A new approach to removing ice could make driving during winter less annoying, and flying a lot less dangerous. It relies on a rubbery coating that exploits the mechanics between rigid surfaces, instead of attempting to chemically repel the water in ice like other coatings. Depending on how the coating is tuned, a gentle breeze or even gravity alone is enough to cause the ice to fall off.
Anish Tuteja, associate professor of materials science and engineering at University of Michigan, initially strode on the same beaten path as everybody: find a hydrophobic coating that chemically repels the water so ice doesn’t get a chance to form. Tuteja soon found out that while such coatings do work, they become useless after a couple freeze-thaw cycles. He and colleagues then decided to explore rubberiness as a potential anti-adherence agent .
Rubbery surfaces can repel ice just as well as hydrophobic layers, even though these don’t actually repel the water. That’s because rubbery surfaces essentially block ice differently due to a physical phenomenon called “interfacial cavitation.” Cavitation happens when the pressure in a liquid suddenly drops. The drop in pressure is caused by pushing a liquid quicker than it can react, leaving behind an area of low pressure often as a bubble of gas.
When ice forms on a windshield, since the two are rigid surfaces the ice forms strong bonds, so you need a lot of energy to break it off mechanically or thermally. When rubber meets ice, cavitation can occur at the interface between the two layers just with a slight nudge. Even a small amount of force can deform the rubbery surface, breaking the solid free.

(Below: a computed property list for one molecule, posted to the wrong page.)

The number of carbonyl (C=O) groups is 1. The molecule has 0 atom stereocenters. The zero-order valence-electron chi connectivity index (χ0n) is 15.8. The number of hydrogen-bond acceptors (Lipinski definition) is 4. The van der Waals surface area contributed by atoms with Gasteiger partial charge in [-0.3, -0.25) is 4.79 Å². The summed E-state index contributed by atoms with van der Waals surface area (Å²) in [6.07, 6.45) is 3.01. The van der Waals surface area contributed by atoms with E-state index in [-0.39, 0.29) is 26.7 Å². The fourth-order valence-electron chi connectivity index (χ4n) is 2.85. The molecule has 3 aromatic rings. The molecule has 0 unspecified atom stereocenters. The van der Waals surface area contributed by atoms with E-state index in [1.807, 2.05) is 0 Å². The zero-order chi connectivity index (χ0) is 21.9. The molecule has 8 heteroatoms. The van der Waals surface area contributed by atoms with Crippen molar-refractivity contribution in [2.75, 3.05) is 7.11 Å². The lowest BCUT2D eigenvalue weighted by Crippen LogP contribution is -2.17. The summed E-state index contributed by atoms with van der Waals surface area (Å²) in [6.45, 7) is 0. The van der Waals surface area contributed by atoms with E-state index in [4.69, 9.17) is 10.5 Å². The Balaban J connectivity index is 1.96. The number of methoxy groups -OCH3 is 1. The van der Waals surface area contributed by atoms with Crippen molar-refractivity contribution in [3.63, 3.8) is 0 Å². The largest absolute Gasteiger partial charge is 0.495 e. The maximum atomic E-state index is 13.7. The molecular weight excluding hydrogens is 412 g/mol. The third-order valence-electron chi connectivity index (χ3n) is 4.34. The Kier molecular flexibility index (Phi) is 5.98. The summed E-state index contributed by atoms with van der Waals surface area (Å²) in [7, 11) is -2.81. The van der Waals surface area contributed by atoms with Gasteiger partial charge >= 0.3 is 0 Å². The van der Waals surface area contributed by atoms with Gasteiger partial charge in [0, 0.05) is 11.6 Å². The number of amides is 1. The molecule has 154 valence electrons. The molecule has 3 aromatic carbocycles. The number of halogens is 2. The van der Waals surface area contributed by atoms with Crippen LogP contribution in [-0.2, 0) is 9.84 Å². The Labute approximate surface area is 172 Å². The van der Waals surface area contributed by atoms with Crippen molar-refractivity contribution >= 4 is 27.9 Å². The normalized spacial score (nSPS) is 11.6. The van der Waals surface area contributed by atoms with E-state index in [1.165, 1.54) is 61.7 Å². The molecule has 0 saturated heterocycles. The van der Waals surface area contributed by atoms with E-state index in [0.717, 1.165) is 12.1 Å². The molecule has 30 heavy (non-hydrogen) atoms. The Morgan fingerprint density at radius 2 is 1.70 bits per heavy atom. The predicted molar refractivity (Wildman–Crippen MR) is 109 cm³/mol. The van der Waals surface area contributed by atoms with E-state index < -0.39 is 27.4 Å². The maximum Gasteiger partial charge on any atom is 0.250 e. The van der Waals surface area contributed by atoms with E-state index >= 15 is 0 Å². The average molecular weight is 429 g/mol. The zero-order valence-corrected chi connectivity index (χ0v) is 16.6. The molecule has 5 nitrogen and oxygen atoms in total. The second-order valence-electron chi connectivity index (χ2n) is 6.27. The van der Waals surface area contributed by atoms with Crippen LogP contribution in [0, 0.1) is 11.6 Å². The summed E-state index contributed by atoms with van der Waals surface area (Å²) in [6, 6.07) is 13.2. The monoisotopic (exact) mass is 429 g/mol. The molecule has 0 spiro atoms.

“Researchers had been trying for years to dial down ice adhesion strength with chemistry, making more and more water-repellent surfaces,” said Kevin Golovin, a doctoral student in materials science and engineering. “We’ve discovered a new knob to turn, using physics to change the mechanics of how ice breaks free from a surface.”
By fine tuning the the smoothness and rubberiness the researchers were able to create coatings of various degrees of de-icing ability. There’s an inherent trade-off between durability and ice repellent ability. Softer surfaces tend to be more ice-repellent but less durable, while the opposite is true for harder coatings. This isn’t a bad thing, though — it just makes the applications of the rubbery coating more versatile.
An airplane could use the coating in key sections where ice can cause problems and even life threatening malfunctions. More mundane applications include freezers that now employ complex de-frost mechanisms. Using the coating developed at University of Michigan, freezers could do the same job with zero energy expenditure and now moving parts, saving space. The researchers estimate freezers could become up to 20 percent more efficient. Power lines could also be coated this way, keeping the heavy ice from building up and hunching the lines during winter. “Using this technology in places like cars and airplanes will be very complex because of the stringent durability and safety requirements, but we’re working on it.”
Findings appeared in the journal Science Advances.